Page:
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EPA Mandate to City: Hand Out Bottled Water ASAP

In Newark, NJ, filters to keep lead out didn't work, leading to recommendation for bottled water
By Jenn Gidman,  Newser Staff
Posted Aug 12, 2019 7:23 AM CDT
A water bottle belonging to Newark Mayor Ras Baraka, left, rests behind him as he and Kareem Adeem, the city's deputy director of water and sewer utilities, take questions from a reporter during a news...   (AP Photo/Julio Cortez)
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(Newser) – In what the New York Times calls "an echo of Flint," a New Jersey city that's handed out nearly 40,000 filters to help protect residents whose water flows through old lead pipes now says those filters might not be working and is moving to Plan B. Starting at 3pm Monday, those in Newark who've received one of those filters, and whose water is piped in from the Pequannock water treatment plant, can pick up their bottled water at four locations around the city (see NJ.com for specifics), following a letter Friday from the Environmental Protection Agency. "The data suggest that use of the specific filtration devices distributed by Newark may not be reliably effective" at keeping lead out of the water, the agency wrote after a second round of water sampling in two Newark residences. "We believe it is the responsibility of the City of Newark to provide ... bottled water as soon as possible."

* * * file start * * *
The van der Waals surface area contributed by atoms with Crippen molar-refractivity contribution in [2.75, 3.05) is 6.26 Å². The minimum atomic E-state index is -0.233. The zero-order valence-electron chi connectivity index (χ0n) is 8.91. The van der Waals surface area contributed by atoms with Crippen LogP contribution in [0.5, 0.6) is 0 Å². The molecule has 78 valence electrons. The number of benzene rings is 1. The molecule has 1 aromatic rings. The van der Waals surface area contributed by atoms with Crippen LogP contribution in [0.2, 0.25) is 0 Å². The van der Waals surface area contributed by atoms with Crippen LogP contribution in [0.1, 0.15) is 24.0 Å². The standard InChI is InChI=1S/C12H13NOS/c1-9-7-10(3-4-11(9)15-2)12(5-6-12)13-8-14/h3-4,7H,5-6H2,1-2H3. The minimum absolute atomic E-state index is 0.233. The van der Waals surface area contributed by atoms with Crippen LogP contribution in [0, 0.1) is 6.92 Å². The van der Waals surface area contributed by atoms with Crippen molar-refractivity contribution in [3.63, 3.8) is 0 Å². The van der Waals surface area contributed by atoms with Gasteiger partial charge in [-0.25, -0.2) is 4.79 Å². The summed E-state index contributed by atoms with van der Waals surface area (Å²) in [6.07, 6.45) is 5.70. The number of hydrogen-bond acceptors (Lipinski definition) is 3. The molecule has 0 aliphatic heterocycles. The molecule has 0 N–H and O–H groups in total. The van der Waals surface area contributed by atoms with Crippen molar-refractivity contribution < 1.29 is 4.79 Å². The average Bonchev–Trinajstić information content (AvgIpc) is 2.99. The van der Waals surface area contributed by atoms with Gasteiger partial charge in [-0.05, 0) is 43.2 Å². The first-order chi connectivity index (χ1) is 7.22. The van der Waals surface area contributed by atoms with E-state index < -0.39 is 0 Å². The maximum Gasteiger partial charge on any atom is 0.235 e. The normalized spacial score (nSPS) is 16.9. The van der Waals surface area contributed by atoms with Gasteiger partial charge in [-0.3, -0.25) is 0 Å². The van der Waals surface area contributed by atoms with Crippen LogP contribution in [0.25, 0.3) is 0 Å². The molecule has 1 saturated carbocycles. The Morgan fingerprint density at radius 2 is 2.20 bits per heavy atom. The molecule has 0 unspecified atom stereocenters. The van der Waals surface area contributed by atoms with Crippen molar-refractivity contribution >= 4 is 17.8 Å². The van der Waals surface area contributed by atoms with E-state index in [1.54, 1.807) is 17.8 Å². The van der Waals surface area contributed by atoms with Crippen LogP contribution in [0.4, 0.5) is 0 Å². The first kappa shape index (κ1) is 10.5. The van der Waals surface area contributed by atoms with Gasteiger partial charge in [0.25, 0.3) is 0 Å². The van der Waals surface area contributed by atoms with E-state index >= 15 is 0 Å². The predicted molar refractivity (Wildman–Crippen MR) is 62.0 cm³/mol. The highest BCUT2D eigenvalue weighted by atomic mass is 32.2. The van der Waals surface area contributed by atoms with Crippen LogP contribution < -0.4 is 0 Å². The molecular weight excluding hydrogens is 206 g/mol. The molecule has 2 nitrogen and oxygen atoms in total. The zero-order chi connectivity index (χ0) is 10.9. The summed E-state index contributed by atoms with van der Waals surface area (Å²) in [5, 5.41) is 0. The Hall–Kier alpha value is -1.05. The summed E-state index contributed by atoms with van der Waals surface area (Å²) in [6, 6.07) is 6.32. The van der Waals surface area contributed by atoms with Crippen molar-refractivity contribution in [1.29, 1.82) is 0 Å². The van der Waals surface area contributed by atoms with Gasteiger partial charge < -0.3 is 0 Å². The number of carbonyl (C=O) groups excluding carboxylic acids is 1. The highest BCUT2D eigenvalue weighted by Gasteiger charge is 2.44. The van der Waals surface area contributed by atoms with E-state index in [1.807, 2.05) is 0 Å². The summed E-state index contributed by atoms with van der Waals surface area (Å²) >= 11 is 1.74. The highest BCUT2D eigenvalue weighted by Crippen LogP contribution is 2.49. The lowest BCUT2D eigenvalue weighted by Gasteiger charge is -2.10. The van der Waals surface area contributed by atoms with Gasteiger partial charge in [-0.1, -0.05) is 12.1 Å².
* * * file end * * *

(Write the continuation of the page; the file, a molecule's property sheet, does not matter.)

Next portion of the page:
Lead started seeping into the water in 2017, when old lead pipes began corroding and Pequannock's water treatment system faltered. The Times notes Newark officials initially denied any problem with the city's drinking water—until last fall, when it suddenly started doling out the filters. On Saturday, Mayor Ras Baraka shared results of the recent test, but he urged only households with pregnant women and young children to seek out the bottled water, telling everyone else to flush the water for five minutes before using the filters. In January, Baraka had implored President Trump in an open letter to help Newark's "true emergency" instead of building a border wall. It's still not clear why the filters in the two tested homes, which showed lead levels above the federal cap of 15 parts per billion, failed to work properly; the city plans further tests with a larger sample size. (In June, a "stunning" reversal in Flint.)

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